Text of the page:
Annastacia Palaszczuk’s re-election as Queensland Premier is set to see the state Labor government ramp up its investment in clean energy target after Queensland voters backed in the incumbent government for a third-straight term.
As of Monday morning, Queensland Labor looks to be on track to secure a strengthened majority in the state parliament, with a net gain of at least two additional seats, with Labor set to win at least 50 seats, more than the 47 needed for majority government.
The election results were characterised by a collapse in the vote for One Nation, which has shed around half of its vote compared to the 2017 state election, retaining its sole seat in the parliament, a strong result from the Greens, and the failure of the LNP to dislodge Labor in and around Townsville, where it prosecutes the case for coal power most vigorously.
The LNP will likely end up with five fewer seats compared to the prior election, despite a positive swing of around 2.1 per cent, prompting the resignation on Monday morning of Queensland LNP leader Deb Frecklington.
Katter’s Australia party – a strong supporter of the Copperstring transmission link between Townsville and Mt Isa, is on track to retain its three seats, with the Greens expected to double its presence with two seats.
The Palaszczuk government has committed to achieving a 50 per cent renewable energy target by 2030, which will require a significant ramp-up in new investment, over and above the major new contracts signed in the lead up to the poll. Recent analysis suggests that despite the current development pipeline and the pace of new wind and solar project additions, Queensland could still fall short of that milestone.
According to the OpenNEM platform, just under 15 per cent of electricity generated in Queensland was sourced from renewable energy sources, which had mostly been supplied by solar power, and in particular, rooftop solar installations.
Analysis from Green Energy Markets suggests that Queensland is currently on track to reach around 38 per cent renewable electricity generation by 2030, meaning accelerated investment will be needed to reach the government’s target.
In a move that will help spur this increased investment, the Palaszczuk government announced a $145 million plan in the lead up to the election to support the establishment of three new renewable energy ‘corridors’ across North Queensland, Central Queensland and South West Queensland.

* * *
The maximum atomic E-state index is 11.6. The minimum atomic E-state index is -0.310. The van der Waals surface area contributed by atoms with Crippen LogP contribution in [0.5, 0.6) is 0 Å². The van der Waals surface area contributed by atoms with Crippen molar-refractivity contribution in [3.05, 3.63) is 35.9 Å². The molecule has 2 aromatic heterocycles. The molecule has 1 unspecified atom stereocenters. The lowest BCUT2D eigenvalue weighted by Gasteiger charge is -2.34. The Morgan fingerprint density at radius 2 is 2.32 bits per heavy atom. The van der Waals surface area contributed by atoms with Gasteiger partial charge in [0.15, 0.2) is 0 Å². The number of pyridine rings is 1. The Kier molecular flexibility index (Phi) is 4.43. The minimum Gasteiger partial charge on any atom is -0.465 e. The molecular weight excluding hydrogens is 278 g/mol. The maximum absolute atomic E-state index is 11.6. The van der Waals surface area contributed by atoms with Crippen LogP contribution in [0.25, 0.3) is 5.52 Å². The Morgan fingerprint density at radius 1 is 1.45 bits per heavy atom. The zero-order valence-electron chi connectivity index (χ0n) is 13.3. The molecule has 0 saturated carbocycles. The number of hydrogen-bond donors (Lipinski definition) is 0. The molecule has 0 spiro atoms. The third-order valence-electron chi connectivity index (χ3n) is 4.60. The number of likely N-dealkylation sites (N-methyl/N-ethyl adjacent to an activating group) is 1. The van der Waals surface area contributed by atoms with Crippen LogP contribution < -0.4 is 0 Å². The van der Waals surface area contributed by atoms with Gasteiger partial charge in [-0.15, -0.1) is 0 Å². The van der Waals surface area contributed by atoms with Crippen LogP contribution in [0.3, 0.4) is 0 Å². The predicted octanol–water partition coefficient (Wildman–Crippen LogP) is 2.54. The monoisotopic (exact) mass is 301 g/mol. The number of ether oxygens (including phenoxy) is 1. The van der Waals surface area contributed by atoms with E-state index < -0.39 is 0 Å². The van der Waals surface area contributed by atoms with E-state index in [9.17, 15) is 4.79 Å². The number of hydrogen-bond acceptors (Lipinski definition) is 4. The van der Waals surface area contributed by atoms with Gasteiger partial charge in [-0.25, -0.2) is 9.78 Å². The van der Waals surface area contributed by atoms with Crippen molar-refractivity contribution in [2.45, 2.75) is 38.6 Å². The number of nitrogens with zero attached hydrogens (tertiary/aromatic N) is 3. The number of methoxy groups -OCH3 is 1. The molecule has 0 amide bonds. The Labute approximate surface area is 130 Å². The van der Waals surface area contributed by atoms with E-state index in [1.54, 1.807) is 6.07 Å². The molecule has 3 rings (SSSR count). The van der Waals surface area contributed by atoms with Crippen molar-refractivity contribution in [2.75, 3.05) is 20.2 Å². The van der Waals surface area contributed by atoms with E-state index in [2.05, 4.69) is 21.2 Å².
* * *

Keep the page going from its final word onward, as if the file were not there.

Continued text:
The government hopes that the corridors, which will see new transmission network infrastructure investment coordinated with new investments in wind, solar and storage projects, could provide a combined long-term potential for 16,000 megawatts of new projects.
As part of its re-election pitch, Queensland Labor said that it would also invest $500 million through the government-owned corporations, including CleanCo, Energex, Ergon and Powerlink, to fast-track the development of the renewable energy corridors, and help the state reach the 50 per cent renewable energy target.
As reported in September, Queensland’s previous energy minister, Anthony Lynham, announced that he was to retire from parliament, and will not serve in the new term of the Palaszczuk government.
It is not yet clear who may take on the vacant energy portfolio, and it is understood that no decisions have been made as the final seats are yet to be decided as vote counting continues, along with a number of other vacancies across the Palaszczuk cabinet.
State development minister Kate Jones and communities minister Coralee O’Rourke also both opted to retire ahead of the state election, and former deputy premier and treasurer Jackie Trad looks set to lose her South Brisbane seat to a successful challenge from Greens candidate Amy MacMahon.
Whoever takes on the Queensland energy portfolio will be tasked with navigating a tricky balancing act that the Labor party has set for itself with regards to the future of coal and gas, with that of clean energy.
During the election campaign, Queensland Labor sought to balance demands from inner-Brisbane voters for stronger commitments for clean energy investments and emissions reduction targets, while also trying to shore up votes in regional Queensland by demonstrating its support for the state’s coal miners, including the recent approval of new mines.
The re-election of the Queensland Labor government follows similar successes for parties in the parliaments of the ACT and New Zealand, which saw incumbent labour-led governments rewarded for strong climate policies and Covid-19 responses with renewed terms.